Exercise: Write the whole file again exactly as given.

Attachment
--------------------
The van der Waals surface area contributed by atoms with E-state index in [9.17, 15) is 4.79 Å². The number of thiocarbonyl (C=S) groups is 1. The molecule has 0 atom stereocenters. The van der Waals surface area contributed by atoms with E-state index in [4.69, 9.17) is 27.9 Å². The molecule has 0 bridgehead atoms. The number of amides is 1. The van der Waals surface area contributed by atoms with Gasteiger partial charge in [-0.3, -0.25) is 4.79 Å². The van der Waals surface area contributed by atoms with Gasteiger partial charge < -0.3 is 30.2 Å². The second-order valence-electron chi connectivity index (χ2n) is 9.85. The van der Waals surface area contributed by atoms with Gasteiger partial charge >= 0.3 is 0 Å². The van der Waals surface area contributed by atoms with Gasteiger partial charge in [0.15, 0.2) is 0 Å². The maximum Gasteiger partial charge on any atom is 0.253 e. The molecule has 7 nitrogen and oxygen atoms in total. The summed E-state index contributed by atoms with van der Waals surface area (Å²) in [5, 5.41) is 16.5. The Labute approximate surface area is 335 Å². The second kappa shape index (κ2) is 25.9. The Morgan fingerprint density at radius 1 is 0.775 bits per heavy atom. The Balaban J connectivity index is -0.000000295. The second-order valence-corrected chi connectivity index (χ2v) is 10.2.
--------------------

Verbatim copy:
The van der Waals surface area contributed by atoms with E-state index in [9.17, 15) is 4.79 Å². The number of thiocarbonyl (C=S) groups is 1. The molecule has 0 atom stereocenters. The van der Waals surface area contributed by atoms with E-state index in [4.69, 9.17) is 27.9 Å². The molecule has 0 bridgehead atoms. The number of amides is 1. The van der Waals surface area contributed by atoms with Gasteiger partial charge in [-0.3, -0.25) is 4.79 Å². The van der Waals surface area contributed by atoms with Gasteiger partial charge < -0.3 is 30.2 Å². The second-order valence-electron chi connectivity index (χ2n) is 9.85. The van der Waals surface area contributed by atoms with Gasteiger partial charge >= 0.3 is 0 Å². The van der Waals surface area contributed by atoms with Gasteiger partial charge in [0.15, 0.2) is 0 Å². The maximum Gasteiger partial charge on any atom is 0.253 e. The molecule has 7 nitrogen and oxygen atoms in total. The summed E-state index contributed by atoms with van der Waals surface area (Å²) in [5, 5.41) is 16.5. The Labute approximate surface area is 335 Å². The second kappa shape index (κ2) is 25.9. The Morgan fingerprint density at radius 1 is 0.775 bits per heavy atom. The Balaban J connectivity index is -0.000000295. The second-order valence-corrected chi connectivity index (χ2v) is 10.2.